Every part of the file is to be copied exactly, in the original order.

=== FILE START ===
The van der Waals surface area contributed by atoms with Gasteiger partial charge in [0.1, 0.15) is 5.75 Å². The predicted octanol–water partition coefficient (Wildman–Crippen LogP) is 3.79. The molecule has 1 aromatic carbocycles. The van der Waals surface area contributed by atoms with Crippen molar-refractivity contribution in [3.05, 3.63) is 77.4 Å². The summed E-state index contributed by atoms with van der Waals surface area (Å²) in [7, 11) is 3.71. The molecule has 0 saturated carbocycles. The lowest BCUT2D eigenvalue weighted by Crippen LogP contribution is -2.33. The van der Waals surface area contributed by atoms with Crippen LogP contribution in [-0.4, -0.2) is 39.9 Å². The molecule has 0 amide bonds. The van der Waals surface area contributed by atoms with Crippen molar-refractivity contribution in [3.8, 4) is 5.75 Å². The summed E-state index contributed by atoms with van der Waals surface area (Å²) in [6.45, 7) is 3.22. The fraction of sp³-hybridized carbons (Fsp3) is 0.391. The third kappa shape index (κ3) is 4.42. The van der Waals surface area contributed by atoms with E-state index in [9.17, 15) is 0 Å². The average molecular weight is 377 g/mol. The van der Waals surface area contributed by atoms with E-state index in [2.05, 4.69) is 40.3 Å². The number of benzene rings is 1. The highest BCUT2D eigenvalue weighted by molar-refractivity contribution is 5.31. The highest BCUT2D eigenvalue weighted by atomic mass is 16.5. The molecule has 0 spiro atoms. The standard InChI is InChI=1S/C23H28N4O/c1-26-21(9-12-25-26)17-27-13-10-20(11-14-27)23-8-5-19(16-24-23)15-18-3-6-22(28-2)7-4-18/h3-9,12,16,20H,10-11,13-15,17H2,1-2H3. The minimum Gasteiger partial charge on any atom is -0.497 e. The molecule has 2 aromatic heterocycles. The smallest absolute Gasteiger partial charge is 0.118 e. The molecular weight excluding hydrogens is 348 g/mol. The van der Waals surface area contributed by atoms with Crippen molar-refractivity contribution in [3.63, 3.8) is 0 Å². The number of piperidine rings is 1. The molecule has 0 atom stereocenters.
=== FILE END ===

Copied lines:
The van der Waals surface area contributed by atoms with Gasteiger partial charge in [0.1, 0.15) is 5.75 Å². The predicted octanol–water partition coefficient (Wildman–Crippen LogP) is 3.79. The molecule has 1 aromatic carbocycles. The van der Waals surface area contributed by atoms with Crippen molar-refractivity contribution in [3.05, 3.63) is 77.4 Å². The summed E-state index contributed by atoms with van der Waals surface area (Å²) in [7, 11) is 3.71. The molecule has 0 saturated carbocycles. The lowest BCUT2D eigenvalue weighted by Crippen LogP contribution is -2.33. The van der Waals surface area contributed by atoms with Crippen LogP contribution in [-0.4, -0.2) is 39.9 Å². The molecule has 0 amide bonds. The van der Waals surface area contributed by atoms with Crippen molar-refractivity contribution in [3.8, 4) is 5.75 Å². The summed E-state index contributed by atoms with van der Waals surface area (Å²) in [6.45, 7) is 3.22. The fraction of sp³-hybridized carbons (Fsp3) is 0.391. The third kappa shape index (κ3) is 4.42. The van der Waals surface area contributed by atoms with E-state index in [9.17, 15) is 0 Å². The average molecular weight is 377 g/mol. The van der Waals surface area contributed by atoms with E-state index in [2.05, 4.69) is 40.3 Å². The number of benzene rings is 1. The highest BCUT2D eigenvalue weighted by molar-refractivity contribution is 5.31. The highest BCUT2D eigenvalue weighted by atomic mass is 16.5. The molecule has 0 spiro atoms. The standard InChI is InChI=1S/C23H28N4O/c1-26-21(9-12-25-26)17-27-13-10-20(11-14-27)23-8-5-19(16-24-23)15-18-3-6-22(28-2)7-4-18/h3-9,12,16,20H,10-11,13-15,17H2,1-2H3. The minimum Gasteiger partial charge on any atom is -0.497 e. The molecule has 2 aromatic heterocycles. The smallest absolute Gasteiger partial charge is 0.118 e. The molecular weight excluding hydrogens is 348 g/mol. The van der Waals surface area contributed by atoms with Crippen molar-refractivity contribution in [3.63, 3.8) is 0 Å². The number of piperidine rings is 1. The molecule has 0 atom stereocenters.